Bacteria levels in the Taieri River at Waipiata, a popular
bathing spot, continue to be up to three times higher than
the national health guidelines, making it unsafe for
Bacteria levels have exceeded the red action guideline of
more than 550 E. coli per 100ml - which indicates the water
poses an unacceptable health risk to swimmers - in every
Otago Regional Council test conducted this summer.
On December 23 1986 E. coli per 100ml was recorded
after significant rainfall two days earlier, but on December
30 it recorded 770 E. coli per 100ml without any
rainfall in the days prior.
Last year the council launched an investigation after
unexplained levels of bacteria were recorded three times
during last summer's recreational monitoring programme.
The regional council monitors the water quality at popular
marine and freshwater bathing sites once a week between
December and March.
It tested for the concentration of E. coli in fresh
water and Enterococci in salty water, which indicated the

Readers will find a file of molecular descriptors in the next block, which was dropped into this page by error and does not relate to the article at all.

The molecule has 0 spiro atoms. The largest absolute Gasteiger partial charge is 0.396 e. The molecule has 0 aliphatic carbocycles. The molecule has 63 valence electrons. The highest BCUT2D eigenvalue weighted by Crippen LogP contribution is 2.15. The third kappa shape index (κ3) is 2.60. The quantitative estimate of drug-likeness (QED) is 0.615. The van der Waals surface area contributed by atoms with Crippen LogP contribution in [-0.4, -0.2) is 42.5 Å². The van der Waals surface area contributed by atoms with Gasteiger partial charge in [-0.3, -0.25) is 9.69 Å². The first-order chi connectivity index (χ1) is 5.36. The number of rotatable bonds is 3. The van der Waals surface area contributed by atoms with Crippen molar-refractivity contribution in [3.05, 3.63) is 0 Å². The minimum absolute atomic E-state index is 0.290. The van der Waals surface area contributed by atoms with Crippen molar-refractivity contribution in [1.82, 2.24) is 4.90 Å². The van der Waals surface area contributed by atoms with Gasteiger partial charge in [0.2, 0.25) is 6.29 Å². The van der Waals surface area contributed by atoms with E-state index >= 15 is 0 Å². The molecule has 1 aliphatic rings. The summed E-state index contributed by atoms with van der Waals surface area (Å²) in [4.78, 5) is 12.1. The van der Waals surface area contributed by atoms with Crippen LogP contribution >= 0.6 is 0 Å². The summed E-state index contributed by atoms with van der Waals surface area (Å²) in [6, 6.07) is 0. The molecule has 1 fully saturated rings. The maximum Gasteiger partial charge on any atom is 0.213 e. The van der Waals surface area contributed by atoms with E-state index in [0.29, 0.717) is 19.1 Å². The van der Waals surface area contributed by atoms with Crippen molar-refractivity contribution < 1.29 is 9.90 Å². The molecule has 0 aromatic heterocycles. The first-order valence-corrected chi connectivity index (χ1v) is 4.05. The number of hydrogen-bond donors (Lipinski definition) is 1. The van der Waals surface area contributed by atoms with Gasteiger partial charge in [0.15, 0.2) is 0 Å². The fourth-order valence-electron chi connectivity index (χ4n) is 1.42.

presence of faecal material and disease-causing organisms.
Council environmental services manager Martin King said
yesterday two staff last summer investigated the nearby small
tributaries of the river seeking sources of the
contamination, but no obvious source was found.
''It seems it could be a mix of a number of things.''
Many water fowl were seen in the backwaters and there was the
potential for irrigation run-off.
''There's a raft of things really, but we came to no major
Because of recent rain enough mixing was occurring to ensure
the contamination was not at such significant levels
downstream at the river's popular Outram Glen swimming spot,
Mr King said.
The site at Outram had breached the red alert guideline on
December 23, recording 2420 E. coli per 100ml, and
amber alert levels on December 16 and 30 after some rainfall
on those days or the days before.
Staff would meet in coming weeks to analyse the recent data
from Waipiata to see what else could be done, Mr King said.
''There is a bit of work to be done, but to be honest there
is no quick and easy fix.''
The Kakanui River site at Clifton Falls had also continued to
record high levels of bacteria since December 9.
It was found last summer the contamination at this site was
probably because of droppings from nesting gull colonies
upstream of the site.
Other sites to record red action levels of bacteria were the
Clutha River at the Balclutha Lagoon and the Waikouaiti River
at Bucklands Crossing, both on December 9 and 23.